Populations of bacterial cells that grow under the same conditions and/or environments are often considered to be uniform and thus can be described by ensemble average values of their physiologic, phenotypic, genotypic or other parameters. However, recent evidence suggests that cell-to-cell differences at the gene expression level could be an order of magnitude greater than previously thought even for isogenic bacterial populations. Such gene expression or transcriptional-level heterogeneity determines not only the fate of individual bacterial cells in a population but could also affect the ultimate fate of the population itself. Although techniques for single-cell gene expression measurement in eukaryotic cells have been successfully implemented for a decade or so, they have only recently become available for single bacterial cells. This is due to the difficulty of efficient lysis of most bacterial cells, as well as short half-life time (low stability) of bacterial mRNA. In this article, we review the recent progress and challenges associated with analyzing gene expression levels in single bacterial cells using various semi-quantitative and quantitative methods. In addition, a review of the recent progress in applying microfluidic devices to isolate single bacterial cells for gene expression analysis is also included.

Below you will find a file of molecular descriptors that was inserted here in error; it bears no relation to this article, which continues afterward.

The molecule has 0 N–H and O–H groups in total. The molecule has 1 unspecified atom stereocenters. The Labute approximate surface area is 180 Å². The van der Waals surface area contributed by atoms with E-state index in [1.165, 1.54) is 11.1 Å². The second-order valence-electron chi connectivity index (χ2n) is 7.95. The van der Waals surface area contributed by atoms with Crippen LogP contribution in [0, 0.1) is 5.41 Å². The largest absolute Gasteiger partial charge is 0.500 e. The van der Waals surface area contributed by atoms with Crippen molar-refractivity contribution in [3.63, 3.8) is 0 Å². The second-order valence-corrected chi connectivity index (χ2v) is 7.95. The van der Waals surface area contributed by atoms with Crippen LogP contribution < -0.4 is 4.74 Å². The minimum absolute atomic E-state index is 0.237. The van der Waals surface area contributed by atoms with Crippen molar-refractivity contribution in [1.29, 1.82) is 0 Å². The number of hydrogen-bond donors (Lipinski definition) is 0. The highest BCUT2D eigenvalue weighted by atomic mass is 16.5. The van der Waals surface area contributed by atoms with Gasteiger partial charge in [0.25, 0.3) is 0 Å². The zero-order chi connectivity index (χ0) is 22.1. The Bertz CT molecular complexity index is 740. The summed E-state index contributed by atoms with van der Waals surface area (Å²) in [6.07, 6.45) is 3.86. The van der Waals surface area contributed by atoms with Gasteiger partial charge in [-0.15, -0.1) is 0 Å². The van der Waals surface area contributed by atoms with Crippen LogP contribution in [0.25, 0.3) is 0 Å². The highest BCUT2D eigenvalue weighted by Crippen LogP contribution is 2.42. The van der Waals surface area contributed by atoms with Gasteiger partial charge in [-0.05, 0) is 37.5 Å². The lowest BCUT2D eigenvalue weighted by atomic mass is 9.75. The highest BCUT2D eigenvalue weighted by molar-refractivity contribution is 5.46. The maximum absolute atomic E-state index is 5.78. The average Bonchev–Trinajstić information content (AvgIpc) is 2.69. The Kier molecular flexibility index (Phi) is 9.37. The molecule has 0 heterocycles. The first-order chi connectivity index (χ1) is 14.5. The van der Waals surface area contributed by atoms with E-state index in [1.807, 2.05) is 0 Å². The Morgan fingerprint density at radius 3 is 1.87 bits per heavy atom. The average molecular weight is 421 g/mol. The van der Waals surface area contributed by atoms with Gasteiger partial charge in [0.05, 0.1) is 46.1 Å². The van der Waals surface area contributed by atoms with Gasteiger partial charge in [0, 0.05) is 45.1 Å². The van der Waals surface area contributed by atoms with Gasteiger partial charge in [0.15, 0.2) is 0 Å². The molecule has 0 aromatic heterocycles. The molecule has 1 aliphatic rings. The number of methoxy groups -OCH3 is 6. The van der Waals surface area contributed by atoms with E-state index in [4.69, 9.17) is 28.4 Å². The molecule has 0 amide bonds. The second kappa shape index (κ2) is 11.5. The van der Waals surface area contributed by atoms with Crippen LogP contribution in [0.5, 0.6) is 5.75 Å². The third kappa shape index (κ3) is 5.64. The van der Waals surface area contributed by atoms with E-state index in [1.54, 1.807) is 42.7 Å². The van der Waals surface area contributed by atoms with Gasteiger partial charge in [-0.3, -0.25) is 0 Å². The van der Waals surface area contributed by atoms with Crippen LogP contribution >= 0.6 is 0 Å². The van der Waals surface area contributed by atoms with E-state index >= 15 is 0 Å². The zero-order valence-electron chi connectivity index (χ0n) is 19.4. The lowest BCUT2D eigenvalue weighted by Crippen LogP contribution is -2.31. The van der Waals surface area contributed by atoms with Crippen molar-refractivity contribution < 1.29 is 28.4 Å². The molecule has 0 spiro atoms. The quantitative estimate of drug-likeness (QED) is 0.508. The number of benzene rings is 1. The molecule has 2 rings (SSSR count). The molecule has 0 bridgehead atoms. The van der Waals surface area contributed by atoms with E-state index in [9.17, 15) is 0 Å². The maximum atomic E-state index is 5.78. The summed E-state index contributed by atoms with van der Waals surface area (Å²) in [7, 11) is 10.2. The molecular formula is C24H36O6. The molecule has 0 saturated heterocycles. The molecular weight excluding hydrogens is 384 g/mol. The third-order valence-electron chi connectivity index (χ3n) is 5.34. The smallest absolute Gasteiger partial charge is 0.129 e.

- Gene expression
- Single cells
ASJC Scopus subject areas
- Applied Microbiology and Biotechnology